7. It all depends what your own applications and circumstances really. I have a good mate who’s a Farmer and spent many years down the loader bucket/boiler suit/wellies/chainsaw route until he got educated what a tree shear was able to do. He now runs a 5 tonne Bobcat e45 and Intermercato T cut shear as his ditching and headland clearance setup, and I’d say it’s probably as small as you’d want to go for shearing and still be able to produce a serious amount in a day. It’s proved to be a very good setup for him, and soon had a few neighbours calling him or purchasing similar. The 2.7 has always been the natural progression from the 1.5 tonners, you can’t beat them for the ability to sneak them about and that bit extra size makes a massive difference. There’s lighter shears about now specifically for these, but I’ll be honest even on bigger jobs sometimes a few good lads on a saw will decimate small stuff and stack it real quick, then just use the excavator and grab to handle it, rather than chasing about with a shear. Eddie.
  8. Back in the GC days. Yes that would have been me on the Liebherr with extension arm and felling head, with almost certainly Bob loading the Bandit with the Kubota and nightmare of a grab setup. It was red hot weather, we watched them silage at that Dairy Farm, a few weeks later the place looked like a desert and the poor guy had to open the clamp and use it as feed. Callum was with GC then, he does a fair bit for me when I have something on, I’ll have to remind him of that! Eddie.
  9. Yes the very same, It was perhaps deemed as it’s first day out on hire, but I did the Demo myself with it prior to it being approved and the machine manufacturer did training for some on it. Likewise it was Callum’s first day on hire, not the first time he’d sat in it. There were no cable strike incidents I recall, but yes Rail is an absolute disgrace in terms of scrap lying about and cable seemingly anywhere. I learnt a long time ago you don’t just grab a pile off a slope with a long reach and head off, you’ve got to tease it off the slope and watch for any black snakes on the bank before putting some lift/speed on. Like anything it has it’s place, but Rail is notoriously difficult to educate from anything that hasn’t been done this way for the last twenty years. Eddie.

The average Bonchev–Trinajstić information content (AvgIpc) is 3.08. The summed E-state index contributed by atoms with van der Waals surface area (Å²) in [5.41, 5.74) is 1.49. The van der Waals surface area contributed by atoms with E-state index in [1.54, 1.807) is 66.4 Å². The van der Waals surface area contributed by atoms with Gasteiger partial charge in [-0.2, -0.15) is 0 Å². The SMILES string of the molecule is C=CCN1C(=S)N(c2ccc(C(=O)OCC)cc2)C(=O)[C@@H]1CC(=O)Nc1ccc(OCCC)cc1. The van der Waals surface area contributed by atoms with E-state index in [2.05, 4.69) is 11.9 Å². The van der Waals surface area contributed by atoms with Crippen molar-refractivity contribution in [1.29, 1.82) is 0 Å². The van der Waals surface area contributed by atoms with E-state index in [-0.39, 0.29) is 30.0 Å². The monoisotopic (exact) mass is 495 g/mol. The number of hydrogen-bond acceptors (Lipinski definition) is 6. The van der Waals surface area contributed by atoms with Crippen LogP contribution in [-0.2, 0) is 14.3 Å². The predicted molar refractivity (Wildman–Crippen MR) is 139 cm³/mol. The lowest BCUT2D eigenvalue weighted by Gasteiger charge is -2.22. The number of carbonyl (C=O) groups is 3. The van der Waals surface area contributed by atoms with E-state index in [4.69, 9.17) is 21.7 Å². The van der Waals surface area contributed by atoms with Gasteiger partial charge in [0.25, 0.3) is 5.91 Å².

10. Here you go Stephen, not in the UK but you can appreciate just where it can go with very little impact due the unique abilities of the track system. Just listen listen to that Mulcher with a Cummins engine supplying uninterrupted power!👌
  11. No a second was purchased, arrived but never put into work. Sold straight back over the water for real good £££ to someone desperate to get their hands on one for a Rail contract. Left to a few people to sort, they would have been absolutely killer bits of kit on the smart motorway work, plus they are something else on slopes with cable trenchers etc.
  12. This comprehensively pisses all over a Menzi in it’s intended applications, you soon get over the Menzi rose tint once you get one in some UK applications. The old saying if you want a mess get a 3cx, could be magnified several times over with a Menzi in the wrong conditions! In the right place absolutely incredible machines and awesome tool carriers. These are literally hand built by the guy, yes you can have an extending dipper if you like, and yes they are street pads that actually work very effectively with little impact even in wet ground due to the fact you can actually angle them to fit the profile of the ground. In use we looked at steel pad and maybe some grouser options, but Callum used to manage to get it to stick to pretty much anywhere in sensible conditions. Price, it’s actually peanuts in the Rail world, and it’s ability to replace manual labour doing track side clearance on day shifts with trains running, put it in another league to alternatives that needed night time or possession working. Hell of a piece of kit, brilliant to operate, it could have been better setup on the Tiltrotator front, but what a Mulching head, and the feeling of using one where the power in reality hardly ever dips. Delivered it’s intended project absolutely brilliantly, no real issues, and could have gone on to do so much more, but that’s a chapter closed in a few good people’s lives. I was lucky enough to get to operate it, got it through the demo for Network Rail and worked alongside Callum on it. Nobody’s ever revisited the concept, but take it from me, it works and in the correct application they are absolutely incredible. Eddie. A Menzi pretty much defeated by a straightforward wet clay field, my LGP Kubota could work on that a week and not put a rut in it. Horses for courses and Instagram ain’t real world! Forestry lads will laugh and say crack on until the ruts are up to your waist, it doesn’t work like that on third party landowners arable ground involving land agents in new Discovery’s and red trousers!🤦‍♂️
  13. The machines load chart will tell you what you can and can’t fit. No point having a shear if you’re off the chart full reach over the side in weight terms before you’ve even started. Eddie.
  14. There you go and despite literally growing up with them, it was an instructor on the LandRover experience half day I was given that proved every day really is a school day. The fact he also told me beforehand nobody has ever got a 110 around that bit of the course in one go without a shunt, also ensured it was a school day for him!😂
  15. In a Defender etc (of a certain vintage) the easiest to get the diff lock light to go out is simply pull the handbrake on, put it in reverse and bring it up on the clutch to the bite point. Just continue to drive against the handbrake (no need to move it’ll just rock back a bit as all the transmission takes up) and the light will go out.